News you can use: health & drug safety updates

2008

  • May 28, 2008
    The Agency for Healthcare Research and Quality (AHRQ) recently released Your Guide to Coumadin®/Warfarin Therapy. This 20-page, easy-to-read patient brochure, available in English and Spanish, explains what patients should expect and watch out for while undergoing Coumadin®/warfarin therapy. This brochure educates patients about their medication therapy and potentially dangerous side effects, explains how to communicate effectively with their health care providers and provides tips for lifestyle modifications. It also
  • May 14, 2008
    For the first time, it appears that more than half of all insured Americans are taking prescription medicines regularly for chronic health problems, a study shows. The most widely used drugs are those to lower high blood pressure and cholesterol — problems often linked to heart disease, obesity and diabetes. The numbers were gathered last year by Medco Health Solutions Inc., which manages prescription benefits for about one in five Americans. The report notes that Americans buy much more medicine per person than any other country. But it was
  • April 30, 2008
    In one-on-one interviews with 700 Americans, roughly 23 percent reported loaning their prescription medications to someone else, and 27 percent reported borrowing prescription medications. The medications most frequently shared (loaned or borrowed) were allergy drugs like Allegra (25 percent), followed by pain medications like Darvoset and OxyContin (22 percent); and antibiotics like amoxicillin (21 percent). Seven percent of those interviewed said they shared mood-altering drugs like Paxil, Zoloft, Ritalin and Valium. A little more than 6
  • April 21, 2008
    New guides that compare the benefits, risks, and price estimates of rheumatoid arthritis drugs are now available from the Effective Health Care program of the Agency for Healthcare Research and Quality (AHRQ. The guide for consumers, Rheumatoid Arthritis Medicines, A Guide for Adults, and the guide for clinicians,
  • March 26, 2008
    Many people have trouble keeping track of their medicines. A pill card is a simple, visual way to show all of the medicines that a person needs to take on a regular basis. The pill card uses pictures and simple phrases to show each medicine, its purpose, how much to take, and when to take it. It is easier to understand than the complicated information and instructions that typically come with medicines. This 10-page guide, prepared under contract for the Agency for Healthcare Research and Quality (AHRQ), provides step-by-step instructions for creating a pill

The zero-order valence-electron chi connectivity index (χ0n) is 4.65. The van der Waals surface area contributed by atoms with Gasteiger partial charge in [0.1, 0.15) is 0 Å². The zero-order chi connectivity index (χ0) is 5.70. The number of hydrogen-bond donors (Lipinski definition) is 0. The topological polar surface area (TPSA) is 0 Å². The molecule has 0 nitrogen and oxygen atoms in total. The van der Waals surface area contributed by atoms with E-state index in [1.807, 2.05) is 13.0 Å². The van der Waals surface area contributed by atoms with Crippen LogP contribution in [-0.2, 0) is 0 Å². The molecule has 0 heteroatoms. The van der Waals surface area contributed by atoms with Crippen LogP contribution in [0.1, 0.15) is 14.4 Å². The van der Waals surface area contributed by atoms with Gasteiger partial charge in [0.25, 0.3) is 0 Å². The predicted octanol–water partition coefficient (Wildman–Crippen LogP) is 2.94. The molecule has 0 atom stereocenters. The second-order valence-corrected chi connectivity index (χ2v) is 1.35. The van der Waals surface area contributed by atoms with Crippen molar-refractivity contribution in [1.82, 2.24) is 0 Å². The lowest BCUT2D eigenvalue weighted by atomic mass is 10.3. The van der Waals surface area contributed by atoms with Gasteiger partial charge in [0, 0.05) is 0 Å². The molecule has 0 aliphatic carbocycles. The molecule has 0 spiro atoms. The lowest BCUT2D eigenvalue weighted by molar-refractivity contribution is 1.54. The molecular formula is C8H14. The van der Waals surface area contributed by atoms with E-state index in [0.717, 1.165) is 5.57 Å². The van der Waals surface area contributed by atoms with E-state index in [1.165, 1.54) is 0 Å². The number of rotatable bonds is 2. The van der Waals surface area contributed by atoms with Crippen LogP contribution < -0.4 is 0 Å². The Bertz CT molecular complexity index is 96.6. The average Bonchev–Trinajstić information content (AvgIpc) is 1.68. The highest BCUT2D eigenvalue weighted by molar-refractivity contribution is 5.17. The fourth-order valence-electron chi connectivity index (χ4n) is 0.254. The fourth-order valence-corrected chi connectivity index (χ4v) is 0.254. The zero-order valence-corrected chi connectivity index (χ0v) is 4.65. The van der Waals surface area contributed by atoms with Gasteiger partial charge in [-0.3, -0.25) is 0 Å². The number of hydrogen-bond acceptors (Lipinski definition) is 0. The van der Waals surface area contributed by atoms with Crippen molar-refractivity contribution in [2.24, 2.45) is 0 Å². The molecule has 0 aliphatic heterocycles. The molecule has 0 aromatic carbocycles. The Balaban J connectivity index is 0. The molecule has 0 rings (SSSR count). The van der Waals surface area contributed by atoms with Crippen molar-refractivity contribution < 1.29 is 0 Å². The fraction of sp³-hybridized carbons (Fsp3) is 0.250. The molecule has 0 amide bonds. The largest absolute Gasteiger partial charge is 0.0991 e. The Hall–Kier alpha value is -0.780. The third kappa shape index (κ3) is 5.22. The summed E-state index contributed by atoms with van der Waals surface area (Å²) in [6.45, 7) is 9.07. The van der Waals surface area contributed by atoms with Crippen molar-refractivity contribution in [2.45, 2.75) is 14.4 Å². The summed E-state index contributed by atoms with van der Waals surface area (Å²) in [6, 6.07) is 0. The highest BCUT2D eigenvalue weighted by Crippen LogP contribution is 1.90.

• March 25, 2008
    Drug Topics
  • March 17, 2008
    The Pharmaceutical Research and Manufacturers of America (PhRMA) today signed a formal agreement with the U.S. Fish and Wildlife Service (USFWS) and the American Pharmacists Association (APhA) to help protect the nation’s fish and aquatic resources from the improper disposal of medication. The campaign — dubbed “SMARxT DISPOSAL” — will inform people on how to safely dispose of medicines in the trash, and highlight the environmental threat posed from flushing medicines down the toilet. APhA, PhRMA and the U.S. Fish and Wildlife Service say these small steps can make a huge difference:
  • March 11, 2008
    Today 24 million people have Alzheimer’s worldwide. This will quadruple to 100 million by 2050. The greatest risk factor for Alzheimer’s is age, and currently, there are no therapies to prevent or cure this fatal disease. The Alliance for Aging Research released the four “pocket films” — tools to build broad awareness about the disease and its consequences — at a briefing in Washington, DC. The films are written and directed by noted author and Alzheimer’s Disease lecturer David Shenk and narrated by the well known actor, David Hyde Pierce. Titles of the
  • February 27, 2008
    Recently published research in a study from Northwestern University’s Feinberg School of Medicine has found that nearly 50 percent of patients taking antihypertensive drugs in three community health centers were unable to accurately name a single one of their medications listed in their medical chart. That number climbed to 65 percent for patients with low health literacy. The study was published in the November 2007 issue of the Journal of General Internal Medicine, and looked at 119 patients, average age 55; from community health
  • February 19, 2008
    These Guidelines provide pharmacists and pharmacies with specific recommendations for making important medication information accessible for patients with vision loss. The Guidelines are a collaborative project of the American Society of Consultant Pharmacists Foundation and the American Foundation for the Blind. The Guidelines also serve as a resource for persons with vision loss and organizations serving this population. Included in the Guidelines: * General Recommendations for Prescription Labels; * Specific Recommendations for Large-Print prescription and Auxiliary labels;

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